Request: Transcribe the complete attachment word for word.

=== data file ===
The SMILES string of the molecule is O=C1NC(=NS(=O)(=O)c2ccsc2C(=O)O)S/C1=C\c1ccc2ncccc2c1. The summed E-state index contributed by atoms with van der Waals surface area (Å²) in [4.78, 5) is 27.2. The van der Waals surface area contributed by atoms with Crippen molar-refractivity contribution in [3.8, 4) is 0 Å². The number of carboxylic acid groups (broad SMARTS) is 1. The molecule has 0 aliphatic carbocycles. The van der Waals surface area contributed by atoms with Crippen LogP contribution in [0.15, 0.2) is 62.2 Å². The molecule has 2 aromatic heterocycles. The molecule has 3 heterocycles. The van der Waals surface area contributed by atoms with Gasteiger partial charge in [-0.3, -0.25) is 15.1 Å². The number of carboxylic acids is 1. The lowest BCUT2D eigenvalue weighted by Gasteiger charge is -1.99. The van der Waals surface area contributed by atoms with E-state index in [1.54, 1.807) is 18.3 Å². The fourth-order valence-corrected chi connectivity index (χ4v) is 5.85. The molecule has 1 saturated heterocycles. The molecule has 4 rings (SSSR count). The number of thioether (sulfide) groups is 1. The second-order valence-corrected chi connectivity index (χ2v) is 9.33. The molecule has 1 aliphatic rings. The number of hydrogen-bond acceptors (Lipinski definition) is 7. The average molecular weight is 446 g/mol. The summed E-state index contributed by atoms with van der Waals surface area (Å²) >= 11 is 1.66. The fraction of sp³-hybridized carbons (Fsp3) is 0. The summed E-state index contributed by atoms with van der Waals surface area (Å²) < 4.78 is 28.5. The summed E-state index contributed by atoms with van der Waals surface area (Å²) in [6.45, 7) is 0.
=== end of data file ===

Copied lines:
The SMILES string of the molecule is O=C1NC(=NS(=O)(=O)c2ccsc2C(=O)O)S/C1=C\c1ccc2ncccc2c1. The summed E-state index contributed by atoms with van der Waals surface area (Å²) in [4.78, 5) is 27.2. The van der Waals surface area contributed by atoms with Crippen molar-refractivity contribution in [3.8, 4) is 0 Å². The number of carboxylic acid groups (broad SMARTS) is 1. The molecule has 0 aliphatic carbocycles. The van der Waals surface area contributed by atoms with Crippen LogP contribution in [0.15, 0.2) is 62.2 Å². The molecule has 2 aromatic heterocycles. The molecule has 3 heterocycles. The van der Waals surface area contributed by atoms with Gasteiger partial charge in [-0.3, -0.25) is 15.1 Å². The number of carboxylic acids is 1. The lowest BCUT2D eigenvalue weighted by Gasteiger charge is -1.99. The van der Waals surface area contributed by atoms with E-state index in [1.54, 1.807) is 18.3 Å². The fourth-order valence-corrected chi connectivity index (χ4v) is 5.85. The molecule has 1 saturated heterocycles. The molecule has 4 rings (SSSR count). The number of thioether (sulfide) groups is 1. The second-order valence-corrected chi connectivity index (χ2v) is 9.33. The molecule has 1 aliphatic rings. The number of hydrogen-bond acceptors (Lipinski definition) is 7. The average molecular weight is 446 g/mol. The summed E-state index contributed by atoms with van der Waals surface area (Å²) >= 11 is 1.66. The fraction of sp³-hybridized carbons (Fsp3) is 0. The summed E-state index contributed by atoms with van der Waals surface area (Å²) < 4.78 is 28.5. The summed E-state index contributed by atoms with van der Waals surface area (Å²) in [6.45, 7) is 0.